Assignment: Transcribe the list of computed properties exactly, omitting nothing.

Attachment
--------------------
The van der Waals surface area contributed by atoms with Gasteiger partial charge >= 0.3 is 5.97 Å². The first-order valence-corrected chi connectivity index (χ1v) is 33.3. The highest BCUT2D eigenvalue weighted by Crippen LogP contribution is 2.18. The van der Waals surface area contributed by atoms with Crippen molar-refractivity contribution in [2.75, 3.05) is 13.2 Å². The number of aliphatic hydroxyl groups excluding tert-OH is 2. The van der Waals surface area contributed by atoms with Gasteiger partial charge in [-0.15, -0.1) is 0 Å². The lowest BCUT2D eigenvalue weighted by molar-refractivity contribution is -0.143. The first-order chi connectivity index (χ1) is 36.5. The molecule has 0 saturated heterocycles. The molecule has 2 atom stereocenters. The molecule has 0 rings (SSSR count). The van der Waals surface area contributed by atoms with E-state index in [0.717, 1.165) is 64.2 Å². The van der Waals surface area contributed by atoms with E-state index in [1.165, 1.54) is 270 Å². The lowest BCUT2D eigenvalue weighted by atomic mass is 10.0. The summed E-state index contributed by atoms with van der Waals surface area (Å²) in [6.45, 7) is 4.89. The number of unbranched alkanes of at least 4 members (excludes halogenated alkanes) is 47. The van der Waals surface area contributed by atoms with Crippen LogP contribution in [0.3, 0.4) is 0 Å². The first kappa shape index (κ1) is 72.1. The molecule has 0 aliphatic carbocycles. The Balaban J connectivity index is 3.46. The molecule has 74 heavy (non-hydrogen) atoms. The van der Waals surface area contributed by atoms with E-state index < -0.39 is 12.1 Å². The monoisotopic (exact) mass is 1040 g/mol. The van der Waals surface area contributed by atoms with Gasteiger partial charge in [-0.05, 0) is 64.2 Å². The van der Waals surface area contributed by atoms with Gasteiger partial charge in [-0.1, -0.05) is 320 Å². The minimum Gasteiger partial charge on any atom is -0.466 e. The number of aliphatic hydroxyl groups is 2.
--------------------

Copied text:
The van der Waals surface area contributed by atoms with Gasteiger partial charge >= 0.3 is 5.97 Å². The first-order valence-corrected chi connectivity index (χ1v) is 33.3. The highest BCUT2D eigenvalue weighted by Crippen LogP contribution is 2.18. The van der Waals surface area contributed by atoms with Crippen molar-refractivity contribution in [2.75, 3.05) is 13.2 Å². The number of aliphatic hydroxyl groups excluding tert-OH is 2. The van der Waals surface area contributed by atoms with Gasteiger partial charge in [-0.15, -0.1) is 0 Å². The lowest BCUT2D eigenvalue weighted by molar-refractivity contribution is -0.143. The first-order chi connectivity index (χ1) is 36.5. The molecule has 0 saturated heterocycles. The molecule has 2 atom stereocenters. The molecule has 0 rings (SSSR count). The van der Waals surface area contributed by atoms with E-state index in [0.717, 1.165) is 64.2 Å². The van der Waals surface area contributed by atoms with E-state index in [1.165, 1.54) is 270 Å². The lowest BCUT2D eigenvalue weighted by atomic mass is 10.0. The summed E-state index contributed by atoms with van der Waals surface area (Å²) in [6.45, 7) is 4.89. The number of unbranched alkanes of at least 4 members (excludes halogenated alkanes) is 47. The van der Waals surface area contributed by atoms with Crippen LogP contribution in [0.3, 0.4) is 0 Å². The first kappa shape index (κ1) is 72.1. The molecule has 0 aliphatic carbocycles. The Balaban J connectivity index is 3.46. The molecule has 74 heavy (non-hydrogen) atoms. The van der Waals surface area contributed by atoms with E-state index < -0.39 is 12.1 Å². The monoisotopic (exact) mass is 1040 g/mol. The van der Waals surface area contributed by atoms with Gasteiger partial charge in [-0.05, 0) is 64.2 Å². The van der Waals surface area contributed by atoms with Gasteiger partial charge in [-0.1, -0.05) is 320 Å². The minimum Gasteiger partial charge on any atom is -0.466 e. The number of aliphatic hydroxyl groups is 2.